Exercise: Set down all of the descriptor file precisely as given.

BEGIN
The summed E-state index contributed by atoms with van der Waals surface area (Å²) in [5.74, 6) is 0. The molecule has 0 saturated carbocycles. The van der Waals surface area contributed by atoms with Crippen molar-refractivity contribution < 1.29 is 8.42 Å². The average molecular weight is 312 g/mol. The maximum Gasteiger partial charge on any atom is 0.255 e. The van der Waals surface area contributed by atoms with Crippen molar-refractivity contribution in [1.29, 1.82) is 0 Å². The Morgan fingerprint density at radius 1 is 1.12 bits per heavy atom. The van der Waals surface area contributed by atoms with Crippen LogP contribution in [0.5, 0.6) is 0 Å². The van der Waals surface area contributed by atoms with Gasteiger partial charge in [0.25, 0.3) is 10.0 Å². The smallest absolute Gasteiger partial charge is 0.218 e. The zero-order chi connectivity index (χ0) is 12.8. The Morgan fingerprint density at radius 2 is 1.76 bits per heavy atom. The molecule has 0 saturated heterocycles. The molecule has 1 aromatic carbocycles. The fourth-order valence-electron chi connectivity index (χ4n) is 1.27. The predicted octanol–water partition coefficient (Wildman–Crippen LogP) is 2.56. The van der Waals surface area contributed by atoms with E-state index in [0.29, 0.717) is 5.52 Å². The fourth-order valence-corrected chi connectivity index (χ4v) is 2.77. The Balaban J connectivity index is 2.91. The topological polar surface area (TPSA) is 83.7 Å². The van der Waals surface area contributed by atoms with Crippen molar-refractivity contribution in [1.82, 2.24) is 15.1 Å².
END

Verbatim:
The summed E-state index contributed by atoms with van der Waals surface area (Å²) in [5.74, 6) is 0. The molecule has 0 saturated carbocycles. The van der Waals surface area contributed by atoms with Crippen molar-refractivity contribution < 1.29 is 8.42 Å². The average molecular weight is 312 g/mol. The maximum Gasteiger partial charge on any atom is 0.255 e. The van der Waals surface area contributed by atoms with Crippen molar-refractivity contribution in [1.29, 1.82) is 0 Å². The Morgan fingerprint density at radius 1 is 1.12 bits per heavy atom. The van der Waals surface area contributed by atoms with Crippen LogP contribution in [0.5, 0.6) is 0 Å². The van der Waals surface area contributed by atoms with Gasteiger partial charge in [0.25, 0.3) is 10.0 Å². The smallest absolute Gasteiger partial charge is 0.218 e. The zero-order chi connectivity index (χ0) is 12.8. The Morgan fingerprint density at radius 2 is 1.76 bits per heavy atom. The molecule has 0 saturated heterocycles. The molecule has 1 aromatic carbocycles. The fourth-order valence-electron chi connectivity index (χ4n) is 1.27. The predicted octanol–water partition coefficient (Wildman–Crippen LogP) is 2.56. The van der Waals surface area contributed by atoms with E-state index in [0.29, 0.717) is 5.52 Å². The fourth-order valence-corrected chi connectivity index (χ4v) is 2.77. The Balaban J connectivity index is 2.91. The topological polar surface area (TPSA) is 83.7 Å². The van der Waals surface area contributed by atoms with Crippen molar-refractivity contribution in [1.82, 2.24) is 15.1 Å².